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Lechner house RM Schindler

 
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peterm



Joined: 13 Mar 2008
Posts: 6063
Location: Chicago, Il.---Oskaloosa, Ia.

PostPosted: Fri Jul 05, 2019 6:36 am    Post subject: Lechner house RM Schindler Reply with quote

https://youtu.be/RoynMqWBZbA
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SDR



Joined: 17 Jun 2006
Posts: 17611
Location: San Francisco

PostPosted: Fri Jul 05, 2019 10:33 am    Post subject: Reply with quote

Thanks, Peter. Another success story in the annals of Schindler restoration ?


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SDR



Joined: 17 Jun 2006
Posts: 17611
Location: San Francisco

PostPosted: Fri Jul 05, 2019 2:21 pm    Post subject: Reply with quote

A piece by Nancy Hass, published in the New York Times "Style Magazine," Sept 25, 2016.







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Roderick Grant



Joined: 29 Mar 2006
Posts: 9203

PostPosted: Fri Jul 05, 2019 5:26 pm    Post subject: Reply with quote

I met a former owner of this wonderful house. She went on about how much she loved the place and made no changes ... except this room .... and that room ... and this detail ... and on and on and on, until I wondered if there was any RMS remaining. The current owner is the sort all of these old houses need; she has done a terrific job.
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SDR



Joined: 17 Jun 2006
Posts: 17611
Location: San Francisco

PostPosted: Fri Jul 05, 2019 6:27 pm    Post subject: Reply with quote

These two tiny realtor photos from 2008 show, if nothing else, the amount of white paint that had to be
removed. Sandblasting (which was mentioned) is a risky method, particularly on softwoods like fir, but
the results are gratifyingly free of disaster, it appears. If anything, the texture of the wood---soft grain vs
hard---has been enhanced (inevitably), bringing a quasi-Japanese quality to some of the surfaces, most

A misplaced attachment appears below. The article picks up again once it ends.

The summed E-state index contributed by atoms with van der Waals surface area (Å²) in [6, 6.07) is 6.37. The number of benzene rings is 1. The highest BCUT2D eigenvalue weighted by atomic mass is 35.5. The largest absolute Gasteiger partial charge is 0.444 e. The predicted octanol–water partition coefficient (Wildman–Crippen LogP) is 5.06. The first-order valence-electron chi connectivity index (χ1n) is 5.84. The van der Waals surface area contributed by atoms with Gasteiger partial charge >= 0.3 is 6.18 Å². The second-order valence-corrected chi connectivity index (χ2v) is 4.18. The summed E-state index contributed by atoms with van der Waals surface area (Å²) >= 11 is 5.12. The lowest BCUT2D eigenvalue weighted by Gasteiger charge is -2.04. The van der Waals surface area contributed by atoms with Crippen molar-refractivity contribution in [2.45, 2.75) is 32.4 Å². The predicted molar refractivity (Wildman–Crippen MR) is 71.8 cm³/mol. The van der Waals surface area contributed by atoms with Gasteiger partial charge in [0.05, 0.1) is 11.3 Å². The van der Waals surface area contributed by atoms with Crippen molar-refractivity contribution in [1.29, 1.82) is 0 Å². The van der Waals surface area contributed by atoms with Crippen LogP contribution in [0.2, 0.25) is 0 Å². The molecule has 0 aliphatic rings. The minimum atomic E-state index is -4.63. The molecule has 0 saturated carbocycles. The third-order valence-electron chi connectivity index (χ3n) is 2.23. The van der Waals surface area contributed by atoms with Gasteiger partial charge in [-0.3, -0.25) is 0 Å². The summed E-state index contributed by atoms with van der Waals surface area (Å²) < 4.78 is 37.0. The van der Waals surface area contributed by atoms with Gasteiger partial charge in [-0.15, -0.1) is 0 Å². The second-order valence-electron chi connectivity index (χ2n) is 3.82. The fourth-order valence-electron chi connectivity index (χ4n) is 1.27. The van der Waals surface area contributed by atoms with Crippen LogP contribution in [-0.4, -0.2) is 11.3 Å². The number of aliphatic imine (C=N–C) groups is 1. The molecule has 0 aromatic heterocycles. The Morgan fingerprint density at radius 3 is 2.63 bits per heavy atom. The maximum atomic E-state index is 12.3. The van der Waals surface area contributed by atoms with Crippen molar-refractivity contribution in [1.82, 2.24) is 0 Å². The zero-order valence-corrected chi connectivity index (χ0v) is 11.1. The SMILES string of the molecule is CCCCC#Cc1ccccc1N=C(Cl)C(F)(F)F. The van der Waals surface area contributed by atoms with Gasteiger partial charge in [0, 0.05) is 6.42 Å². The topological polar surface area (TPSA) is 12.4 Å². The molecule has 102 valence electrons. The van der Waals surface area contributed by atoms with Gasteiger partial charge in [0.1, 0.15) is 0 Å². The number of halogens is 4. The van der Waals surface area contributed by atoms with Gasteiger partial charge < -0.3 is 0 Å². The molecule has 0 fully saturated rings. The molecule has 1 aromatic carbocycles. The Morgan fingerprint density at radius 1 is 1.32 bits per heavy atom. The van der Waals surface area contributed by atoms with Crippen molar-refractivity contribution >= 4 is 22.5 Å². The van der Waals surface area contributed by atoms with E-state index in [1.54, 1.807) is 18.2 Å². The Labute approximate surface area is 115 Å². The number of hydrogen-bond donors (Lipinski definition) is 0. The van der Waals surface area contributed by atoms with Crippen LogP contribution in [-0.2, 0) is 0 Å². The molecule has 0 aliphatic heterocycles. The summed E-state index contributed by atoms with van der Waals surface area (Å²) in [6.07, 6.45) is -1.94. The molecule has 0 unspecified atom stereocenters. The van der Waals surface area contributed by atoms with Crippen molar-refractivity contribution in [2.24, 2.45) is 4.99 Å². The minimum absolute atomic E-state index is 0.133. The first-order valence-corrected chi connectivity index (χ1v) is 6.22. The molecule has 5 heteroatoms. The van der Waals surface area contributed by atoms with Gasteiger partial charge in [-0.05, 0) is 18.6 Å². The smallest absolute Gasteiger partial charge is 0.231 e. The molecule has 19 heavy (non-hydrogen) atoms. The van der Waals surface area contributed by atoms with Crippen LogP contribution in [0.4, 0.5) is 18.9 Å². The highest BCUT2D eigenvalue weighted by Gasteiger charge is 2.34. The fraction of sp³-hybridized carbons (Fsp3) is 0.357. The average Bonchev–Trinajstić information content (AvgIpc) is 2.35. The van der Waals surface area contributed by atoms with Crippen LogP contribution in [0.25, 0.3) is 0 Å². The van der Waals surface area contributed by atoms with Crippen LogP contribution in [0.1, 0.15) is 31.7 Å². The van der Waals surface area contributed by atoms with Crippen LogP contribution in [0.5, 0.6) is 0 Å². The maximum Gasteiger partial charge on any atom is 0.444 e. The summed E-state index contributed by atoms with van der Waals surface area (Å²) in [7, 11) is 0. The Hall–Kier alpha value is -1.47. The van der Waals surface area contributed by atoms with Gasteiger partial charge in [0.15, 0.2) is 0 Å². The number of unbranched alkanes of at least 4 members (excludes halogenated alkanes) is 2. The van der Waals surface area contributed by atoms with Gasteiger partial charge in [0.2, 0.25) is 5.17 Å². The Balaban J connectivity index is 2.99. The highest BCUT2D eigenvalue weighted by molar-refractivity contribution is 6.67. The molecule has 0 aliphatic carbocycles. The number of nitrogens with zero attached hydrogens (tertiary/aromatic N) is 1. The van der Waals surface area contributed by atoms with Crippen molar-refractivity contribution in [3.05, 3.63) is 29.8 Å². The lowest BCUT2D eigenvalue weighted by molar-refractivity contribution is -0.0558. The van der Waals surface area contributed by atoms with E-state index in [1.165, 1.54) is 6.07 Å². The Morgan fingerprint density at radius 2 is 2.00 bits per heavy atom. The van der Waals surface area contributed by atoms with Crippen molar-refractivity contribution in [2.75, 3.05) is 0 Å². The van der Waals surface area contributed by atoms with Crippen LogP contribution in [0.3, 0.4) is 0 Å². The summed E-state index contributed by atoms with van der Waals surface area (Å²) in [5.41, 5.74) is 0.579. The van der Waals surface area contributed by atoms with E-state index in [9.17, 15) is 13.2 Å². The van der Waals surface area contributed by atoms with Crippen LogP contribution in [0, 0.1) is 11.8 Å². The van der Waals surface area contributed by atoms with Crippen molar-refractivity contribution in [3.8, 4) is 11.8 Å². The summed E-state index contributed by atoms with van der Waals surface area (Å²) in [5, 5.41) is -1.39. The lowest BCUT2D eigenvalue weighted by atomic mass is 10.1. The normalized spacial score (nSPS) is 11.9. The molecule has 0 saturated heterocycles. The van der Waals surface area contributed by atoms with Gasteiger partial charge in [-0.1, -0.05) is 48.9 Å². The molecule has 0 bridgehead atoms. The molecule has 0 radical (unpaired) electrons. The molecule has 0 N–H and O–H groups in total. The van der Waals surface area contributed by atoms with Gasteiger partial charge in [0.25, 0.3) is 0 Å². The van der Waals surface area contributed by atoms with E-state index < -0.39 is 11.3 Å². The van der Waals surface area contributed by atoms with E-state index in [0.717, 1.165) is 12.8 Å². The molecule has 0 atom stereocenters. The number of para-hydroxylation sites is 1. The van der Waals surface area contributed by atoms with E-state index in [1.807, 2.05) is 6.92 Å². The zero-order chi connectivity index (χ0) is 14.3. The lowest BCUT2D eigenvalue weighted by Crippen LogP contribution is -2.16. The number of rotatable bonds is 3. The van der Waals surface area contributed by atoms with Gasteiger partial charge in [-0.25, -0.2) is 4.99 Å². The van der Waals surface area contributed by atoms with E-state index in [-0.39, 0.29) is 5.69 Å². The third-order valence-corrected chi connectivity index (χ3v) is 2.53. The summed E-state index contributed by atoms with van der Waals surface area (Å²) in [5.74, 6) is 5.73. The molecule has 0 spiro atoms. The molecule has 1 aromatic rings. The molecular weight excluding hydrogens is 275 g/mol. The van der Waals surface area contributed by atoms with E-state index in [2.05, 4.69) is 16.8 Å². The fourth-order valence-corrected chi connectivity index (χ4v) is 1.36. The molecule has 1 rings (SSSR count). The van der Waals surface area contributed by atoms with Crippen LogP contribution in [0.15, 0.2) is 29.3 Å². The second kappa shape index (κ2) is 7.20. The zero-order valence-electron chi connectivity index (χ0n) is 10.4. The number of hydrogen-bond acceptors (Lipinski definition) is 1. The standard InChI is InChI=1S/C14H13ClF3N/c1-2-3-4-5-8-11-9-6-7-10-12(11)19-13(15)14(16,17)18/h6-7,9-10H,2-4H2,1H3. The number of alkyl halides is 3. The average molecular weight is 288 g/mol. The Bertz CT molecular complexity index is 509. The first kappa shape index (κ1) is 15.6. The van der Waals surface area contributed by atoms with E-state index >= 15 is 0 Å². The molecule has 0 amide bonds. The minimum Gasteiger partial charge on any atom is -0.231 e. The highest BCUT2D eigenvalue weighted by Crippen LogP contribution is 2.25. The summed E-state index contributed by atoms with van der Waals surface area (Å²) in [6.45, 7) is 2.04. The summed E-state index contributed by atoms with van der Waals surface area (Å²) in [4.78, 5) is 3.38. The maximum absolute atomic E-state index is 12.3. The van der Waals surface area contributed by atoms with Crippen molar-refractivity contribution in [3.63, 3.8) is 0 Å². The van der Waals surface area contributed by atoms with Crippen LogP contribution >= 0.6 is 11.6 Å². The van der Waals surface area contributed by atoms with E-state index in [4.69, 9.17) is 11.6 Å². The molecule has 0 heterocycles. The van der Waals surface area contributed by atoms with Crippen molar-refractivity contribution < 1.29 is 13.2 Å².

notably those matched-board ceilings...


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SDR



Joined: 17 Jun 2006
Posts: 17611
Location: San Francisco

PostPosted: Fri Jul 05, 2019 6:45 pm    Post subject: Reply with quote

Here's the lead photo from the Times piece, and a detail of the same photo showing the worst of the sandblasting results...




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SDR



Joined: 17 Jun 2006
Posts: 17611
Location: San Francisco

PostPosted: Fri Jul 05, 2019 7:37 pm    Post subject: Reply with quote













© 1997 The Regents of the University of California




It's a pleasure to see Schindler's furniture reproduced. The photo immediately above, from "The Furniture of R M Schindler" (Marla C Berns, Ed.), presumably shows an original chair---
with or perhaps without its original upholstery and finish. It reveals a different construction to the central support element, compared to the Shamshiri reconstruction, as well as different seat and back thicknesses.

The nubby fabric of the new chairs replicates some textures found in the vintage photo, and the subtle colors of the restored interior (and exterior) are a blessing.

The ladder-like exterior bars of Schindler's original construction, framing the large window, survived at least to 2008, when the small photos were taken. The lower bars, which help explain the upper ones, are now missing.

Schindler's charming interior trellis, above the fireplace, is adorned with foliage in the early photo...

S


Last edited by SDR on Fri Jul 05, 2019 8:33 pm; edited 1 time in total
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jay



Joined: 02 May 2016
Posts: 146

PostPosted: Fri Jul 05, 2019 8:33 pm    Post subject: Reply with quote

There's something charming about the "scar-tissue" of that sandblasted ceiling, as if it's an expression of the home's arduous rehabilitation.
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SDR



Joined: 17 Jun 2006
Posts: 17611
Location: San Francisco

PostPosted: Fri Jul 05, 2019 8:40 pm    Post subject: Reply with quote

Well---it is what it is, and not inappropriate to this architect's sometimes rough-and-ready construction. One thinks that the kind of finesse necessary
for the proper restoration of a fine Usonian---the kind of work we see from John Eifler's team, for instance---would, while no doubt appreciated by the
owner and the community, not be absolutely essential to the satisfactory revival of a typical Schindler structure ?

The reconstructed chairs, for instance: while it is clear that the original respected the natural symmetry inherent in the object, albeit at some additional
trouble or expense, it wouldn't surprise me to see Schindler himself resort to the method displayed in the repros, if he had been pressed for time---
or perhaps had simply decided that the direct and honest lapping of the two pieces represented a perfectly adequate and even appropriate solution...

S
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